Laudable Linkage

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I don’t want to “laud” my own writing, but I wanted to let you know The Perennial Gen published a piece I wrote titled “Limitations Don’t Limit Your Ministry.”

Here are some great reads discovered this week:

How to Study Your Bible in 2020.

How a “You do You” Culture Has Made Us Vulnerable to the Coronavirus, HT to Challies. “We can only stop the virus by doing what is best for others not just for ourselves.”

A Life That Points Others to Christ. “My most earnest prayer is that when someone hears my testimony, they would be compelled to go find Jesus and His Word for themselves.”

God Is Always Good. “We evaluate God’s character based on our circumstances, when we should evaluate our circumstances based on God’s unchanging character.”

Safe, HT to Challies. A poem by Paul Tripp.

‘Progressive’ Christianity: Even Shallower Than the Evangelical Faith I Left, HT to Challies. “I’ve walked in both shoes: the shoes of those who deserted and the shoes of Peter who couldn’t leave, no matter how hard it seemed to stay. I was an #exvangelical who left the faith of my youth for ‘progressive Christianity.’ Then I returned. Here’s my #revangelical story.”

Was Jesus Married to Mary Magdalene? Revisiting a Stubborn Conspiracy Theory, HT to Challies. In a word, no. This post debunks some of the false claims.

Surrendering Control When Facing Coronavirus, or any other situation where we don’t have control. “I’ve found it helpful, when facing out-of-control situations that cause me anxiety, to sort my concerns into two categories: 1. What I Can Control; 2. What I Cannot Control.”

3 Ways of Confronting the Problem of Diminishing Attention Spans Through the Great Books, HT to Challies. Good reasons to read the classics.

Guides for Kids and Middle-Schoolers to Take Notes During the Sermon, HT to Challies.

The Story Warren has a round-up of “awesome good-priced, free, discounted, livestreamed, giveaway, etc., stuff” being offered online during our “sheltering at home.”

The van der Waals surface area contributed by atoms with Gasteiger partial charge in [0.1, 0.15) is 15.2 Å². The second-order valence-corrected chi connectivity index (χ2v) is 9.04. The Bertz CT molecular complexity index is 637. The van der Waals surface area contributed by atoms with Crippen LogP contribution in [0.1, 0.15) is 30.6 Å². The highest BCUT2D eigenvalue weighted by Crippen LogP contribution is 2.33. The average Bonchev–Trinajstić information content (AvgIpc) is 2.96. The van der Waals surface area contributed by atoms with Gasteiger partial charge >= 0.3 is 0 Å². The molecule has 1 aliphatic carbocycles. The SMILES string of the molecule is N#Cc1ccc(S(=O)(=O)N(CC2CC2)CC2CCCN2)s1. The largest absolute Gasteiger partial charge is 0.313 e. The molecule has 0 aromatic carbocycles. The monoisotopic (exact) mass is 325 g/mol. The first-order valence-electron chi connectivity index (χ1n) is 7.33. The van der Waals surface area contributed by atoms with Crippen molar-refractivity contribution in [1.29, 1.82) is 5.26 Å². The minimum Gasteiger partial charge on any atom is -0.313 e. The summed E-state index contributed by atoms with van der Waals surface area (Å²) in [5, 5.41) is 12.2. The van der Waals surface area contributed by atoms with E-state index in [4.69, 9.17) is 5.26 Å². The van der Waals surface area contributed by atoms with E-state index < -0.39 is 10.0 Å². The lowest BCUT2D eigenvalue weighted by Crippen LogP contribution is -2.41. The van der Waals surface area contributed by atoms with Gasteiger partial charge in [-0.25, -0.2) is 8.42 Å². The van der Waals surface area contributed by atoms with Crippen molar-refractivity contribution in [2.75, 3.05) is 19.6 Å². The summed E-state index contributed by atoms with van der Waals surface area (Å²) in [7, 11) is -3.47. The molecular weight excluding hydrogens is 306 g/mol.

Finally this video shows How Soap Kills the Coronavirus, HT to Challies.

Have a good Saturday, and stay safe.

A public service announcement concerning walkers

No, not the walkers babies use, but the ones the elderly or disabled use.

1. Do not pull or jerk on the walker, even if trying to help the person over a bump. There are several reasons for this:

  • It throws them off balance.
  • The walker is an extension of themselves and it is an invasion of their personal space as much as if you pulled on their arm.
  • It can make them feel helpless and embarrassed.

Sometimes, however, the person may appreciate a little assistance if they are having trouble maneuvering. If you see someone trying to get their walker up a step or over a hump, be patient and observe for a moment and see if they are doing all right or seem frustrated. If you think they might like help, offer first. “Mrs. Jones, can I help you get your walker over this step here?” Don’t just jump in and jerk it. Gently lift it, especially being careful if they are leaning on it for balance: you may need to let them take your arm as well, depending on whether they can balance on their own for a moment or need help with a step.

2. The person with a walker usually understands that he or she is a little slow and you may want to get around them, and that’s fine, but please don’t cut in too closely — the sudden movement and closeness can also cause balance to waver.

3. Some people can’t stand long even with a walker. They would love to talk with you, but may need to sit down first.

4. If you see someone coming with a walker, please move out of their way. Often they feel conspicuous and cumbersome and are embarrassed to ask. Some are not, though, and will just call out a cheery, “Beep, beep!” or something similar — please don’t be offended.

5. Similarly, please don’t be offended if they accidentally bump into you. Sometimes, especially with older people, their depth perception is affected as well. Some might not even be aware that they bumped you, but most would be horrified.

I am writing both from the perspective of having used a walker for several months after TM, but also from my elderly mother-in-law’s perspective now. I think most people mean well, but have just never thought about or experienced some of these things from the point of view of one using a walker. A little patience and thoughtfulness are much appreciated.

Please feel free to share anything I may have forgotten or not thought about, but please keep it positive. I don’t want people to think we’re ranting or griping at them, but rather just informing and educating.